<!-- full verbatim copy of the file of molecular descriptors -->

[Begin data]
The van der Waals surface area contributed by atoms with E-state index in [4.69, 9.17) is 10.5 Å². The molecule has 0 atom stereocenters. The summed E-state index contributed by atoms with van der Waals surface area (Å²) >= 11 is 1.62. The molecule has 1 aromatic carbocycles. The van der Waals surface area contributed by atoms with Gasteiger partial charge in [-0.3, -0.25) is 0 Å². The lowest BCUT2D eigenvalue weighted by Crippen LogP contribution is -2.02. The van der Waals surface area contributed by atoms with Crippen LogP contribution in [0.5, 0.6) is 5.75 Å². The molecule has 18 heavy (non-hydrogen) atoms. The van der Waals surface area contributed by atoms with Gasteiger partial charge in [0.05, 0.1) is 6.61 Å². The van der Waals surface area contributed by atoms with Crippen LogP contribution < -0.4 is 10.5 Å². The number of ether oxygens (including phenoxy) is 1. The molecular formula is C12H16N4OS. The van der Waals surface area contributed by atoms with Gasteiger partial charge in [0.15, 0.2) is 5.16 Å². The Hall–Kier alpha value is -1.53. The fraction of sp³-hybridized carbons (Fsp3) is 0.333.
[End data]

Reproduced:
The van der Waals surface area contributed by atoms with E-state index in [4.69, 9.17) is 10.5 Å². The molecule has 0 atom stereocenters. The summed E-state index contributed by atoms with van der Waals surface area (Å²) >= 11 is 1.62. The molecule has 1 aromatic carbocycles. The van der Waals surface area contributed by atoms with Gasteiger partial charge in [-0.3, -0.25) is 0 Å². The lowest BCUT2D eigenvalue weighted by Crippen LogP contribution is -2.02. The van der Waals surface area contributed by atoms with Crippen LogP contribution in [0.5, 0.6) is 5.75 Å². The molecule has 18 heavy (non-hydrogen) atoms. The van der Waals surface area contributed by atoms with Gasteiger partial charge in [0.05, 0.1) is 6.61 Å². The van der Waals surface area contributed by atoms with Crippen LogP contribution < -0.4 is 10.5 Å². The number of ether oxygens (including phenoxy) is 1. The molecular formula is C12H16N4OS. The van der Waals surface area contributed by atoms with Gasteiger partial charge in [0.15, 0.2) is 5.16 Å². The Hall–Kier alpha value is -1.53. The fraction of sp³-hybridized carbons (Fsp3) is 0.333.